Three Takes on the Labor Shortage

iStock-1181642271-1According to an Associated Builders and Contractors report, the U.S. construction industry needs to hire more than 430,000 more workers this year than in 2020 to keep pace with construction demand.[1] While construction has had a longstanding skilled labor shortage since the great recession in 2008, theories abound on why attracting skilled labor is still such a tough challenge. This week, we look at three takes on the labor issue, and its impact as the industry looks to attract workers in the future.


  1. Labor Shortage or Wage Shortage?


The prevailing belief among many business owners is that stimulus money and extended unemployment benefits have kept workers, including construction workers, out of the labor pool. However, many economic analysts disagree. In an article published last month, Heidi Schierholz, senior economist and Director of Policy at the Economic Policy Institute, points out that cyclical labor shortages are endemic to many industries, including construction. Still, a more likely reason that some industries continue to face labor shortages is that employers simply don’t want to raise wages enough to attract workers.


Anecdotally, we’ve heard from several insulation contracting companies that they have raised wages and offered bonuses and other perks (like healthcare) to attract workers. Those who have done so say that these benefits have made a difference in worker recruitment and retention. With increasing competition from other industries looking to hire workers, construction wages must be competitive to attract new talent.


  1. Casting a Wider Net


Increasingly, staffing companies are casting a wider net to attract new workers and solve the workforce issue. One such company, Maineworks, links people in recovery from substance abuse or re-entry from jail or prison to construction companies that need workers. Operating since 2014, the company bills itself as an innovative employment company with a compassionate mission to support industrial construction in Maine and a means to give workers an opportunity to make a better life for themselves and their families.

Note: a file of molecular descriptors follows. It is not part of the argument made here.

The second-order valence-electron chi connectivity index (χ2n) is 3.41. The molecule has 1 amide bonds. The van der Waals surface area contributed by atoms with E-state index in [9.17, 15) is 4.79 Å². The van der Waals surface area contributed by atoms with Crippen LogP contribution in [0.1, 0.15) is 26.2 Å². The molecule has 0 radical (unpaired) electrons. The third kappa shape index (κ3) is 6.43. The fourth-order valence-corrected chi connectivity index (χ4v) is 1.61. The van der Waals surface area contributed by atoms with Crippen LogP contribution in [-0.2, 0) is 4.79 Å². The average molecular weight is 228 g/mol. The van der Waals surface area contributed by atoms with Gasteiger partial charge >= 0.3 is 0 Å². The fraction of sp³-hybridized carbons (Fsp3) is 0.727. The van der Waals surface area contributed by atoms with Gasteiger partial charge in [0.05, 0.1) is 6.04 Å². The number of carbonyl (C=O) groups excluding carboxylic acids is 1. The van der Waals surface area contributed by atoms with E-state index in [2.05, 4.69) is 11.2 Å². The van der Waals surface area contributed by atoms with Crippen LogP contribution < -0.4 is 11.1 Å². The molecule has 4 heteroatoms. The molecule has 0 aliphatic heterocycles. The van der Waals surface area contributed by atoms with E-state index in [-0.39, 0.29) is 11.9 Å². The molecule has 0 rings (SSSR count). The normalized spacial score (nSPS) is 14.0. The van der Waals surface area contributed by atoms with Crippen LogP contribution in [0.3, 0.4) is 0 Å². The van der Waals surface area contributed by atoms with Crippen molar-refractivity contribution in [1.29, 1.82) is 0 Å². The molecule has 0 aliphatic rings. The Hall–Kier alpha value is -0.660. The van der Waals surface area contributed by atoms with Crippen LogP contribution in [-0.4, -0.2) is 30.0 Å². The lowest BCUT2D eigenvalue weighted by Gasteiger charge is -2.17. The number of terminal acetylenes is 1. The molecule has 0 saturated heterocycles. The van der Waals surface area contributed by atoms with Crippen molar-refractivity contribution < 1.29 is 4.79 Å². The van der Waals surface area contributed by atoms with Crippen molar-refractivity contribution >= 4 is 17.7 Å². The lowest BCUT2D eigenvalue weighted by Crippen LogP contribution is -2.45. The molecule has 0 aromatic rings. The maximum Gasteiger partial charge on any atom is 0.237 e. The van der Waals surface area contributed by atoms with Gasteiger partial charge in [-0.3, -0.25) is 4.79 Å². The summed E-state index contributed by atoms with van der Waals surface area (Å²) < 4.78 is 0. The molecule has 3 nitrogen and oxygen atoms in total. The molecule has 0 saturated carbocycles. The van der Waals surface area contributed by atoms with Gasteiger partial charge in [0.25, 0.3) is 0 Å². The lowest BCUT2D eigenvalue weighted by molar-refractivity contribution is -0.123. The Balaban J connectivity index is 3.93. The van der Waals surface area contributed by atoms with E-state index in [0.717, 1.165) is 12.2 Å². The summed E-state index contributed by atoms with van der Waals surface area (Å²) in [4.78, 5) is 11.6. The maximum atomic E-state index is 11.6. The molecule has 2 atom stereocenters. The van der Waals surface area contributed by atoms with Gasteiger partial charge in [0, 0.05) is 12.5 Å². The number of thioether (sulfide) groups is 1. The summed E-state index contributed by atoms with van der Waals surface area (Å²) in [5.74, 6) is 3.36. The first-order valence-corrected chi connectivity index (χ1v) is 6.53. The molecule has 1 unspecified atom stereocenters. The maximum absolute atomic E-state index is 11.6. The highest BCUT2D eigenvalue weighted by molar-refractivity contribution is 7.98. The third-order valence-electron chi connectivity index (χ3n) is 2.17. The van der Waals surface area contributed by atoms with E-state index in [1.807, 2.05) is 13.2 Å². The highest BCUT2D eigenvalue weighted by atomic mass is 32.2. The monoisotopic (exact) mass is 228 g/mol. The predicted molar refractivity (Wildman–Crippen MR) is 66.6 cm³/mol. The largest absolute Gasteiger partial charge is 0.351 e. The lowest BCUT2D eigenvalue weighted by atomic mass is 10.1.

The move to cast a wider net in attracting talent is spreading. This week, Amazon announced that it would stop testing job seekers for marijuana as states legalize cannabis. However, the company will still test workers for illegal drugs and for “impairment on the job.”


Finding ways to broaden the labor pool is one way to increase the number of workers eligible for employment in the construction industry.


  1. Foreign Workers Are Needed


As U.S. businesses grapple with the shortage of labor, the U.S. Chamber of Commerce is urging Washington to allow more foreign workers to enter the country, noting that companies are having to turn down work because they cannot find enough employers. Additionally, economists have long said that the aging U.S. population means that the nation will have to rely on an influx of foreign workers to meet employment needs.


The pandemic completely upended temporary worker visas despite the need for them. Citing increased labor demands, the Department of Homeland Security in April announced that it would boost the number of H-2 temporary worker visas issued to non-agricultural workers by 22,000.


With more than 8 million job openings left unfilled in March, the Chamber of Commerce said that pressure is only going to continue to build to solve the workforce issues.


Longer-term immigration reform to address the worker shortage may be tough to reach, but it is made more urgent by the need for workers in America.


Finding Ways to Draw Workers


As the U.S. economy continues to recover from the impacts of COVID, filling vacancies in construction is a top priority. Competitive wages, attractive incentives, innovative approaches to finding talent, and an increase in foreign workers may help alleviate some of the issues with attracting workers to the construction industry.





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